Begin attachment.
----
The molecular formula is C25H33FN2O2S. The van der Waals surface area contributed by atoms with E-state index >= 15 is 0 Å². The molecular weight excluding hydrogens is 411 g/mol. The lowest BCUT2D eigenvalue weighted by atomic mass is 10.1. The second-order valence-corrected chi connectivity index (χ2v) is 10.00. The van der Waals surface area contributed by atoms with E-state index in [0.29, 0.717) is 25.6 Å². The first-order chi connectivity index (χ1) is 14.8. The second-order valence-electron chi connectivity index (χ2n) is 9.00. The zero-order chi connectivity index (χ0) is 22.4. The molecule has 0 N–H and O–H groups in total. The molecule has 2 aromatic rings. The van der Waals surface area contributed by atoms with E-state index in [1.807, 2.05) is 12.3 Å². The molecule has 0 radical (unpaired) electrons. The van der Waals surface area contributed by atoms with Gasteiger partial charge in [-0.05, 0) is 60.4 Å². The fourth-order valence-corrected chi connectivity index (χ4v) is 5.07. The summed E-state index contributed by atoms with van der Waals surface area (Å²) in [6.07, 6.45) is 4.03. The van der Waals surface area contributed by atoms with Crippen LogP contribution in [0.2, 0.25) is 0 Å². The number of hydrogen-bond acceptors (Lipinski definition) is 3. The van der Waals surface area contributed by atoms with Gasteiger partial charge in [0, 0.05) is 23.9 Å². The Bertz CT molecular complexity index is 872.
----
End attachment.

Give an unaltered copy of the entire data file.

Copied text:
The molecular formula is C25H33FN2O2S. The van der Waals surface area contributed by atoms with E-state index >= 15 is 0 Å². The molecular weight excluding hydrogens is 411 g/mol. The lowest BCUT2D eigenvalue weighted by atomic mass is 10.1. The second-order valence-corrected chi connectivity index (χ2v) is 10.00. The van der Waals surface area contributed by atoms with E-state index in [0.29, 0.717) is 25.6 Å². The first-order chi connectivity index (χ1) is 14.8. The second-order valence-electron chi connectivity index (χ2n) is 9.00. The zero-order chi connectivity index (χ0) is 22.4. The molecule has 0 N–H and O–H groups in total. The molecule has 2 aromatic rings. The van der Waals surface area contributed by atoms with E-state index in [1.807, 2.05) is 12.3 Å². The molecule has 0 radical (unpaired) electrons. The van der Waals surface area contributed by atoms with Gasteiger partial charge in [-0.05, 0) is 60.4 Å². The fourth-order valence-corrected chi connectivity index (χ4v) is 5.07. The summed E-state index contributed by atoms with van der Waals surface area (Å²) in [6.07, 6.45) is 4.03. The van der Waals surface area contributed by atoms with Crippen LogP contribution in [0.2, 0.25) is 0 Å². The number of hydrogen-bond acceptors (Lipinski definition) is 3. The van der Waals surface area contributed by atoms with Gasteiger partial charge in [0, 0.05) is 23.9 Å². The Bertz CT molecular complexity index is 872.